PORTLAND, Ore. (AP) — Crew members aboard an Oregon National Guard helicopter spotted rope and a spike while searching for a climber who has been missing on Mount Hood since last weekend.
It was unknown if the items belong to Kinley Adams, but they are the first potential clues rescuers have found in their six-day search.
The avalanche risk from warm temperatures prevented ground teams from investigating further Friday. Searchers plan to climb to the site at 2 a.m. Saturday, when it's colder, and helicopters will return later that day.
"There's debris all over the mountain as far as left-behind ropes and all kinds of other stuff, but this one looks a little out of place," said Sgt. Robert Wurpes of the sheriff's office. "It's something we want to take a look at — to rule out or rule in."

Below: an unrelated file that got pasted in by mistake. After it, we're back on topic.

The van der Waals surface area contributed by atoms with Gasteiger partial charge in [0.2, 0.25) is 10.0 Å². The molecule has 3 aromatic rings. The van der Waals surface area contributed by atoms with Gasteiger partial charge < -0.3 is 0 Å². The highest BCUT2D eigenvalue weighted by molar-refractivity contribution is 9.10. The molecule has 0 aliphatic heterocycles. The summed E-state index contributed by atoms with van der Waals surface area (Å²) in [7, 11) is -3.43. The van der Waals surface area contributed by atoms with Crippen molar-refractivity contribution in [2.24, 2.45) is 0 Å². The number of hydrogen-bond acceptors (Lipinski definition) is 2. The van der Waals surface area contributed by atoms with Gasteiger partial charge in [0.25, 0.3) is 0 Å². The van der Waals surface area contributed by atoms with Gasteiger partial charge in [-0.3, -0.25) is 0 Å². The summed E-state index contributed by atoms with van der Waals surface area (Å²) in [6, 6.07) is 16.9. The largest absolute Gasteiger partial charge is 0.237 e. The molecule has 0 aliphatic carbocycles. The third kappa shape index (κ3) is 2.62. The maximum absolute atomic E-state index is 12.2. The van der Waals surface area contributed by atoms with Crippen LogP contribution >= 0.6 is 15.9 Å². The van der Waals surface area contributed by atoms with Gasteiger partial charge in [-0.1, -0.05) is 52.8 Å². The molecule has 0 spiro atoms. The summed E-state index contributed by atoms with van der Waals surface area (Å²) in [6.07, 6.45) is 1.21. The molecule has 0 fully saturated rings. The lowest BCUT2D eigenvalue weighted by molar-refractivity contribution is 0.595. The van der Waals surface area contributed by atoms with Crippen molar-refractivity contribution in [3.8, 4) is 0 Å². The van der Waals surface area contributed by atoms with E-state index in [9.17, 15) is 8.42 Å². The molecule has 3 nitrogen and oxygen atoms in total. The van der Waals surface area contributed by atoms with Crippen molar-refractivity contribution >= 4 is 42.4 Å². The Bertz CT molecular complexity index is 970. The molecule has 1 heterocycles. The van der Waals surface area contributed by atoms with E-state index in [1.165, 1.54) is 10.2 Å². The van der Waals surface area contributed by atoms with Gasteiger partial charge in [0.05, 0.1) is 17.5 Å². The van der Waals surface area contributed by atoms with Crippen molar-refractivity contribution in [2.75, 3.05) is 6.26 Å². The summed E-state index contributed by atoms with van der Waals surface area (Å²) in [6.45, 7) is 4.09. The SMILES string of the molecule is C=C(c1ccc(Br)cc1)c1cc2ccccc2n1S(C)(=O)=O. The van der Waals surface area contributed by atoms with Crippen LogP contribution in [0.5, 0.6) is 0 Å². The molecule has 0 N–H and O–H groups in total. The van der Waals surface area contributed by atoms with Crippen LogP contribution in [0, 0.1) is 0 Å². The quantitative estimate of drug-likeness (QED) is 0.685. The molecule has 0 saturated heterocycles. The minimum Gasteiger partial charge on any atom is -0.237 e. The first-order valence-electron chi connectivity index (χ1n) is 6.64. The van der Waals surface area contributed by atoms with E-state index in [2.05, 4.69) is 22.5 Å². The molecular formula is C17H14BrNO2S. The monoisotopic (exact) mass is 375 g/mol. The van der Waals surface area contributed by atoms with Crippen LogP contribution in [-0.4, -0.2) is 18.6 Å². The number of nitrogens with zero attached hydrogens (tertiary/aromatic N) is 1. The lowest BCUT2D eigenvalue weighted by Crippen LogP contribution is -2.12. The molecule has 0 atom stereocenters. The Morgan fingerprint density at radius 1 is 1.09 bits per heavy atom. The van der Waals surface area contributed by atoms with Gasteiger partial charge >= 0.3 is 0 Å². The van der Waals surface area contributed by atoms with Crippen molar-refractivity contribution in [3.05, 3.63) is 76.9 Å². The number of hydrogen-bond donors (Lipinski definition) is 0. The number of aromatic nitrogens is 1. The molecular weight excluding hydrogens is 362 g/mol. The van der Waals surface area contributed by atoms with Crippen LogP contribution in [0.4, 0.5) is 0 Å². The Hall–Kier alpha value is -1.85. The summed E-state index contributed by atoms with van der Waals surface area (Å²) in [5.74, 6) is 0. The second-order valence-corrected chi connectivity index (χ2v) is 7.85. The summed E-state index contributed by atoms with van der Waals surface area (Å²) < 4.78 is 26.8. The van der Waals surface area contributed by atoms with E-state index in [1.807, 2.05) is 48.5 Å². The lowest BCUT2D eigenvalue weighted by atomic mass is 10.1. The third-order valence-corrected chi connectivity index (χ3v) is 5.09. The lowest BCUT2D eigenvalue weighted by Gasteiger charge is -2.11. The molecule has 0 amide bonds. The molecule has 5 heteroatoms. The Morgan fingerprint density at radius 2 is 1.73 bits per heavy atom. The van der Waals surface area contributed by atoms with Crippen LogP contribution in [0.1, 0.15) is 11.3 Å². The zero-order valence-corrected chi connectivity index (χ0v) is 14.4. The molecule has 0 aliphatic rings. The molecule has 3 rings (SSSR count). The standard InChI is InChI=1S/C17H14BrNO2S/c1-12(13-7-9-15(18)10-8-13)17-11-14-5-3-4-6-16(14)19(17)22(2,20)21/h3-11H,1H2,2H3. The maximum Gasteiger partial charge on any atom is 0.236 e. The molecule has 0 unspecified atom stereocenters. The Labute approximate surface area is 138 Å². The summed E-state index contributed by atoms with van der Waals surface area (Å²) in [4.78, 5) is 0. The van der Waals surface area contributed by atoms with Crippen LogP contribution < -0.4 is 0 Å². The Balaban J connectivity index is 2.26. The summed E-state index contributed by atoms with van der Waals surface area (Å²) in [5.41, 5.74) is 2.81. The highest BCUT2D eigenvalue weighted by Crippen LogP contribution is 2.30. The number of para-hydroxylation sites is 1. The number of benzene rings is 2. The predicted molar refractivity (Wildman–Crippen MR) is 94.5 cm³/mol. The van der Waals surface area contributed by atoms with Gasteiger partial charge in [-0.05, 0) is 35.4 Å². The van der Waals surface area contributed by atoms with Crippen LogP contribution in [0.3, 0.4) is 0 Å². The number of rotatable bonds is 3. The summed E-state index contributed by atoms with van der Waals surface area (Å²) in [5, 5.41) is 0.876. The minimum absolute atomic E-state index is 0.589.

Adams, a 59-year-old Salem dentist, indicated he would take the Leuthold Couloir route to the summit, and the items were found east of there.
"It's a little bit off the path that we would have expected him to be on," he said. "That could be because he was disoriented or there was low visibility. There could be a lot of reasons for that."
Wurpes declined to reveal the altitude where the items were found, saying the sheriff's office doesn't want a "rogue" climber investigating in the dangerous conditions.
Adams' family reported him overdue June 22 and his car was found on the mountain at Timberline Lodge.
A climber with decades of experience, Adams had been making frequent trips to Mount Hood in preparation for a trip to Nepal. He is thought to have a cellphone, but searchers have been unable to pinpoint the signal. His mountain locator beacon was found at home, apparently with gear he was planning to take to Nepal.
Bad weather and poor visibility hampered this week's search, with helicopter crews unable to participate until late Thursday afternoon.
"Today is really the first day we're getting a good look," said Russell Gubele of Mountain Wave Emergency Communications. "It's been so socked in with clouds and rain that's it been difficult to see even if you're on foot, let alone the air."